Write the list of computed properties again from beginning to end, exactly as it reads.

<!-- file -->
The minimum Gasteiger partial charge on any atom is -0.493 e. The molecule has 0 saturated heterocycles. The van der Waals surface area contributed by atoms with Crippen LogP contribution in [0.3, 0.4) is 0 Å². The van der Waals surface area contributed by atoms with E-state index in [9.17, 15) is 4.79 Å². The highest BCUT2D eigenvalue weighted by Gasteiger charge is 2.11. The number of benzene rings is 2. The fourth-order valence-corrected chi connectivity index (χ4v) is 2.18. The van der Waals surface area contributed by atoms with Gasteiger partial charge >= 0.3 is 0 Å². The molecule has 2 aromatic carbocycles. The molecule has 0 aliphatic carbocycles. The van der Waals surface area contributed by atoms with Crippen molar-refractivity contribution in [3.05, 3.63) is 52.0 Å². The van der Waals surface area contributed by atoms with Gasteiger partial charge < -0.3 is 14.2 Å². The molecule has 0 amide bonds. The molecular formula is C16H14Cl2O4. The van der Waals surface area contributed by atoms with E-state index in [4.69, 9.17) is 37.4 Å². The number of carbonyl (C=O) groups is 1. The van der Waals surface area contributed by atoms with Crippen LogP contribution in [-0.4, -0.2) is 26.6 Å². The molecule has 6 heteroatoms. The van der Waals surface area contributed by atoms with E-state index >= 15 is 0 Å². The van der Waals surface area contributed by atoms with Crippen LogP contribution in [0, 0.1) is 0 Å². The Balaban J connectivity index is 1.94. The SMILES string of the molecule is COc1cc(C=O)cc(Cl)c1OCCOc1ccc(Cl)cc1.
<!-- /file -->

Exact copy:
The minimum Gasteiger partial charge on any atom is -0.493 e. The molecule has 0 saturated heterocycles. The van der Waals surface area contributed by atoms with Crippen LogP contribution in [0.3, 0.4) is 0 Å². The van der Waals surface area contributed by atoms with E-state index in [9.17, 15) is 4.79 Å². The highest BCUT2D eigenvalue weighted by Gasteiger charge is 2.11. The number of benzene rings is 2. The fourth-order valence-corrected chi connectivity index (χ4v) is 2.18. The van der Waals surface area contributed by atoms with Gasteiger partial charge >= 0.3 is 0 Å². The molecule has 2 aromatic carbocycles. The molecule has 0 aliphatic carbocycles. The van der Waals surface area contributed by atoms with Crippen molar-refractivity contribution in [3.05, 3.63) is 52.0 Å². The van der Waals surface area contributed by atoms with Gasteiger partial charge < -0.3 is 14.2 Å². The molecule has 0 amide bonds. The molecular formula is C16H14Cl2O4. The van der Waals surface area contributed by atoms with E-state index in [4.69, 9.17) is 37.4 Å². The number of carbonyl (C=O) groups is 1. The van der Waals surface area contributed by atoms with Crippen LogP contribution in [-0.4, -0.2) is 26.6 Å². The molecule has 6 heteroatoms. The van der Waals surface area contributed by atoms with E-state index >= 15 is 0 Å². The van der Waals surface area contributed by atoms with Crippen LogP contribution in [0, 0.1) is 0 Å². The Balaban J connectivity index is 1.94. The SMILES string of the molecule is COc1cc(C=O)cc(Cl)c1OCCOc1ccc(Cl)cc1.